Five tips to cut down on the costs of lawn care
If you’re like most house owners, you’ll spend about 70 hours — plus hundreds of dollars — keeping your lawn and yard looking great this season.
But here’s a secret from the landscaping pros at HomeAdvisor: You’re spending more time and money than you need to. Try these five tips to reduce your labor and expense while making your yard more eco-friendly.
1. Fertilize less. We pump too many chemicals into our yards. In fact, homeowners apply up to 10 times more pesticides per acre to their lawns than farmers do to crops, according to the US Fish and Wildlife Service. Fertilizer is a good place to cut back. A single application is usually enough for a healthy lawn, not the three or four that some manufacturers push. Pro tip: Fall is the best time to fertilize since it promotes root growth over the winter.
2. Water wisely. Lawn irrigation accounts for an estimated 30 per cent of total residential water use, according to the Environmental Protection Agency. An established lawn only needs one inch of water per week — rainfall included. A thorough watering once a week is better for the root system than a daily sprinkle. Pro tip: Don’t be afraid to let the grass turn brown during hot, dry spells; most species can go a month or more without water.
3. Mow it yourself. Lawn mowing costs range from about $40-$110 per visit. Even if you need to invest in a new mower, DIY mowing will save you thousands of dollars over the long haul. Pro tip: Use the mulching mode on your mower to deposit clippings back onto the lawn. Besides saving time, the clippings will add nutrients to the soil, reducing your fertilizer needs.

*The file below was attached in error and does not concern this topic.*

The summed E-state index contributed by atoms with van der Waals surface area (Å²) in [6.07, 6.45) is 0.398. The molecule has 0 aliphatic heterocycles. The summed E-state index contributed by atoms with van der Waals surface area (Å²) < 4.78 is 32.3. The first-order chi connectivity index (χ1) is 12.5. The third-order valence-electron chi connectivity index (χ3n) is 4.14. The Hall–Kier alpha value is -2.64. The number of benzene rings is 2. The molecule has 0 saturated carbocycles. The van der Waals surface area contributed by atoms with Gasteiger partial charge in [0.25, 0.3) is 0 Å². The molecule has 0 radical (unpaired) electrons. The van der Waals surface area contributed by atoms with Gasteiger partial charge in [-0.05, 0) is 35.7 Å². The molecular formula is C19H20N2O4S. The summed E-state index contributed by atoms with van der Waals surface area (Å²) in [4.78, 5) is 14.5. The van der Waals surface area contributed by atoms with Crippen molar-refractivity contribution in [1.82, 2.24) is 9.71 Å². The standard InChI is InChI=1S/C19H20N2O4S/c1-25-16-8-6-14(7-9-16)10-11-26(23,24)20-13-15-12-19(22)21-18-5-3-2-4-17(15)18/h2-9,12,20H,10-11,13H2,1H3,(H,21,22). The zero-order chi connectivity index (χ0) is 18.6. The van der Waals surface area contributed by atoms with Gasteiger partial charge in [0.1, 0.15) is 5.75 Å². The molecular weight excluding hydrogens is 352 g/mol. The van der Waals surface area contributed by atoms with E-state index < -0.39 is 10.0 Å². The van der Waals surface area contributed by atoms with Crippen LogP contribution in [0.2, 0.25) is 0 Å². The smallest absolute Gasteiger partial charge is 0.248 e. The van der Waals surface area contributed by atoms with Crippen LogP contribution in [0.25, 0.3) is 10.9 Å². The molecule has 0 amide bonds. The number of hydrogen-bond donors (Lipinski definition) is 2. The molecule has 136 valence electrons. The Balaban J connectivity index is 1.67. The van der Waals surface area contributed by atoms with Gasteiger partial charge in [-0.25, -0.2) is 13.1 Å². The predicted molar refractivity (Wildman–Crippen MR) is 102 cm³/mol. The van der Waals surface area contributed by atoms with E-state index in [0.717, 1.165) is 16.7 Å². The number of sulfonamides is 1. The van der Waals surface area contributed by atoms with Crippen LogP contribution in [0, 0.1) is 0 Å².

4. Shrink the lawn. This would have been sacrilege a generation ago. But more homeowners are doing it to save time and money. The strategy can also make your yard look better if you focus on an area where grass is hard to grow. You could swap in a groundcover or even a brick patio, which will add beauty as well as functionality. Pro tip: When putting in new plantings, always choose native species. They will be suited to your climate, plus they’ll attract birds, bees and other pollinators.
5. Don’t fight every weed and pest. Nature is wild. Your yard should be, too. Only five to 15 per cent of insects in a yard qualify as pests — so let the ladybug and praying mantis be. (Both help control true pests.) Same with weeds. Clover, for example, takes nitrogen from the air and feeds it to the soil and it has a pleasant scent. Pro tip: Overseeding thin parts of the lawn will help keep the weeds at bay. In garden beds, a layer of mulch will do the same.
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